Trump’s social media deal under grand jury scrutiny

The public listing of former President Donald J. Trump’s social media company took a further hit Monday when the cash-rich shell company that merged with Mr. Trump’s company revealed in a regulatory filing that a federal grand jury in New York recently issued subpoenas for the company and its directors.

Grand jury subpoenas were issued last week, according to a filing by Digital World Acquisition Corporation, a special purpose acquisition company, or SPAC, which announced a merger with Trump Media & Technology Group in October. Following the merger, Trump Media would take over the listing and trading of Digital World as a public company.

The Digital World disclosure is the first sign that federal prosecutors in Manhattan have added to the scrutiny of the Digital World-Trump Media merger, which has been under investigation by financial regulators for months. The investigation threatens to further delay the completion of the merger, which would provide Trump’s company with up to $1.3 billion in capital, in addition to going public.

The Securities and Exchange Commission and the Financial Industry Regulatory Authority opened investigations within weeks of the merger announcement. Digital World’s filing on Monday said the grand jury subpoenas sought information similar to what the SEC had already requested.

The federal grand jury also sought “information about Rocket One Capital.” The filing did not reveal what information the grand jury wanted about Rocket One, which is a Miami venture capital firm.

In a separate filing, Digital World revealed that Bruce Garelick had stepped down as director. Mr. Garelick is listed in Digital World filings as Chief Strategy Officer on Rocket One.

Garelick did not immediately respond to a request for comment. The presentation did not give a reason for his resignation.

The SEC investigation has focused on whether there were serious discussions between Digital World leadership and Trump Media before SPAC went public last September and those discussions were not disclosed in regulatory filings. SPACs, which raise money to go public in hopes of finding a merger candidate, are not supposed to have an acquisition goal in mind when they raise money from investors.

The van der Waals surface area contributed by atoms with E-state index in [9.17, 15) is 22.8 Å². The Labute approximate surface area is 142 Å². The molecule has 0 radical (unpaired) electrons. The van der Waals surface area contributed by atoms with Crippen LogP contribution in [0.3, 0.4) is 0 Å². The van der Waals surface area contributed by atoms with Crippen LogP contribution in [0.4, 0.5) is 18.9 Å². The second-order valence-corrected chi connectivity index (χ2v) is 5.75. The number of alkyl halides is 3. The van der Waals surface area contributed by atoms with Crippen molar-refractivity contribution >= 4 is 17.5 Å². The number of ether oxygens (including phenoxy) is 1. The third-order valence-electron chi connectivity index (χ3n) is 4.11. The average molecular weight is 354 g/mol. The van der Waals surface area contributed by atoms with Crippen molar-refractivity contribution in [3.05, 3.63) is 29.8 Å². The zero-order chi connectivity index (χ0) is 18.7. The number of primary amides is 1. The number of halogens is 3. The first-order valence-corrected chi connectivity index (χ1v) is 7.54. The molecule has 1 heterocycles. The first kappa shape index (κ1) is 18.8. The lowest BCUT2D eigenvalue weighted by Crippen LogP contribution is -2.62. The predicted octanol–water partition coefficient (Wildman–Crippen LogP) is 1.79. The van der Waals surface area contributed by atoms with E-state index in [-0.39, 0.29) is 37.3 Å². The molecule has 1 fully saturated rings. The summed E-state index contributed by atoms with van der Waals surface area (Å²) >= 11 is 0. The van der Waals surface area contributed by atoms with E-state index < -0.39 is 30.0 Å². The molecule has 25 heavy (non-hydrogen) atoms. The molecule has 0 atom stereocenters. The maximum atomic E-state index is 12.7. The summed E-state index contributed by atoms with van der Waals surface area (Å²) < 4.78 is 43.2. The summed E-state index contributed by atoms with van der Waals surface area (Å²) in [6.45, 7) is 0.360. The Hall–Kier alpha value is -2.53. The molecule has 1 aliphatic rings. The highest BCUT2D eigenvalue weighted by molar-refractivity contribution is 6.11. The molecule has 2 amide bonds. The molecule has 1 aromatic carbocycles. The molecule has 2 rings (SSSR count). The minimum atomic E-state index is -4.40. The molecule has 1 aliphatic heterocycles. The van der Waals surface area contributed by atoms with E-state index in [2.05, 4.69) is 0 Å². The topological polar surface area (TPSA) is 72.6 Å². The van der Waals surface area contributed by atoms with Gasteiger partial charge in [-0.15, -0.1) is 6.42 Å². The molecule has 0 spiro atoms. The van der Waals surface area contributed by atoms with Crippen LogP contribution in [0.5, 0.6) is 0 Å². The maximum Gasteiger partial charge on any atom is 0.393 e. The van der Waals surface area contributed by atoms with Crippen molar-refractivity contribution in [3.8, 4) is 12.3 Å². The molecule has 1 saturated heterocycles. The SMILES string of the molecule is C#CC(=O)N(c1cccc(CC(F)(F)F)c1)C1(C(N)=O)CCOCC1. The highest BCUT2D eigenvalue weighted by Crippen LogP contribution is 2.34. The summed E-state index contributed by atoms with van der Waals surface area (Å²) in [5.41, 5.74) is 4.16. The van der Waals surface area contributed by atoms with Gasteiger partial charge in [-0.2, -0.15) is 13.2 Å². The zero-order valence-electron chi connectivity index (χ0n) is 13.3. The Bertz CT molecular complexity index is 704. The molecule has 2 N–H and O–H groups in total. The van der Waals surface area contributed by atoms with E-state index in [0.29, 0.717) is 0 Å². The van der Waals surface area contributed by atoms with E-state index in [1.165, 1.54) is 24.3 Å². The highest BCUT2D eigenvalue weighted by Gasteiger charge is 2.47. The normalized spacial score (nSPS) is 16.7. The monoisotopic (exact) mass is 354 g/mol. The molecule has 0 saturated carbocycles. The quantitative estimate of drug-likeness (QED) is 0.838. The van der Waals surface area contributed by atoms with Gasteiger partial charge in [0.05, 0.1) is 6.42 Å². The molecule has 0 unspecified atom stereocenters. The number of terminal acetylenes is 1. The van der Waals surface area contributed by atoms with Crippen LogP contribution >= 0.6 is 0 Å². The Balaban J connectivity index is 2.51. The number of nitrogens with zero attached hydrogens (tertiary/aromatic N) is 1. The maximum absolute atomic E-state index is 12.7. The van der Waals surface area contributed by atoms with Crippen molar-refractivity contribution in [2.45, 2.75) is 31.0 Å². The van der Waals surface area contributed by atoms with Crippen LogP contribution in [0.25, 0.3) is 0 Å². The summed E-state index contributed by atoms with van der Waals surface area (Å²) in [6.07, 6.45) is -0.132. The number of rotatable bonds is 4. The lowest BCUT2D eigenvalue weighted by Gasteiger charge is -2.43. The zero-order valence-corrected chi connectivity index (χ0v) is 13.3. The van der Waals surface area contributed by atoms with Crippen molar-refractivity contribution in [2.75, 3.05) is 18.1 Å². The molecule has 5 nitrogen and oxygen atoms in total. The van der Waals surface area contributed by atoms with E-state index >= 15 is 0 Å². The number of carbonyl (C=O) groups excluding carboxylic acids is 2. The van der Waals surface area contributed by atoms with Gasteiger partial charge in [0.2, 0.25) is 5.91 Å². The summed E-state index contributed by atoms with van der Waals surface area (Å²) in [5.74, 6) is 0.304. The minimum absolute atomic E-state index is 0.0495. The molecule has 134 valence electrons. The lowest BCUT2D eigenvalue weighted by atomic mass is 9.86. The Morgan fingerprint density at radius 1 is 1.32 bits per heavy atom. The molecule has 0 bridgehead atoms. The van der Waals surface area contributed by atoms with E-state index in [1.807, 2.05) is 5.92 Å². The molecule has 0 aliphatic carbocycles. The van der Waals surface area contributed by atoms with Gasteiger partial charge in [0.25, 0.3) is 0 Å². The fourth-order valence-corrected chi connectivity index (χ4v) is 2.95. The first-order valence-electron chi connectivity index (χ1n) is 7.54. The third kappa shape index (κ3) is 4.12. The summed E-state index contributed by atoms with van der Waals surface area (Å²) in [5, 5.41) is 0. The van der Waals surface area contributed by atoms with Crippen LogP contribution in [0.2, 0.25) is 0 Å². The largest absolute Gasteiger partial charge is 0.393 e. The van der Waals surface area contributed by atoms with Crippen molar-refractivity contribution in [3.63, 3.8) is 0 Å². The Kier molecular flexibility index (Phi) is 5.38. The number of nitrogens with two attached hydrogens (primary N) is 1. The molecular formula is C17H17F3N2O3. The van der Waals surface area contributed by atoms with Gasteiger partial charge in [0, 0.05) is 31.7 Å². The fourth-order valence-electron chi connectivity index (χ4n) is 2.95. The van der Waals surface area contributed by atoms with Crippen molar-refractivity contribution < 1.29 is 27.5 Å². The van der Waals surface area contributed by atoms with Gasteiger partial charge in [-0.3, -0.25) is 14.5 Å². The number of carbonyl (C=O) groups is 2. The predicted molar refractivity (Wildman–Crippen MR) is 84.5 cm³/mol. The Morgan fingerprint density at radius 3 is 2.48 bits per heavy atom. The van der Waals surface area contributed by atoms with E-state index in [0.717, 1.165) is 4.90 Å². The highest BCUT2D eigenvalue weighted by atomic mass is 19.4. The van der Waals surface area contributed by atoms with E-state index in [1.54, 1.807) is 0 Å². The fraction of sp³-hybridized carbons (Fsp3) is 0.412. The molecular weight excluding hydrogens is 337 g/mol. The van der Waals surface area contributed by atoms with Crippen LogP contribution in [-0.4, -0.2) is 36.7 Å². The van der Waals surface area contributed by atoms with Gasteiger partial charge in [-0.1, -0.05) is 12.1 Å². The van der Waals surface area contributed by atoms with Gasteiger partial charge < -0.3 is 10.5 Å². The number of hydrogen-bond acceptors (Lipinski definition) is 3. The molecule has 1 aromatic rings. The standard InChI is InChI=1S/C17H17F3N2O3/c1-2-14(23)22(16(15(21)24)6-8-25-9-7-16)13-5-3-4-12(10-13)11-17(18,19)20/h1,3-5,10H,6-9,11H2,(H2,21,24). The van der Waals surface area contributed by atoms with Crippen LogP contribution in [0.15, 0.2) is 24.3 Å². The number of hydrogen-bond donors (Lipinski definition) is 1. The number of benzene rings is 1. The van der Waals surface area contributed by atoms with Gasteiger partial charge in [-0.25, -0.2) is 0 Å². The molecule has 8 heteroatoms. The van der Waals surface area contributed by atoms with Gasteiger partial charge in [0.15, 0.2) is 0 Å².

Regulators also requested information about unusual trading activity in Digital World securities prior to the merger announcement. There was a big increase in trading in Digital World warrants, a security that gives the holder the right to buy shares at a later date and at a specified price, before the merger announcement.

Trump Media issued a statement in response to Digital World’s disclosure saying it was “focused on reclaiming the right of the American people to free expression.” The company added: “We encourage, and will cooperate with, oversight that supports the SEC’s important mission of protecting retail investors.”

Trump Media’s flagship product is Truth Social, a Twitter-like social media clone on which Trump has begun posting messages and, after a slow start, has begun to garner a following, especially among conservatives and other supporters of the former president. . Trump was banned from using Twitter in January 2021 after repeatedly posting messages claiming the 2020 presidential election had been stolen and for failing to promptly denounce the Jan. 6 attack on the Capitol building.

Shares of Digital World, which closed last week at $27.82, fell more than 10 percent in premarket trading. The stock is down more than 70 percent from its March high but remains well above its trading price.

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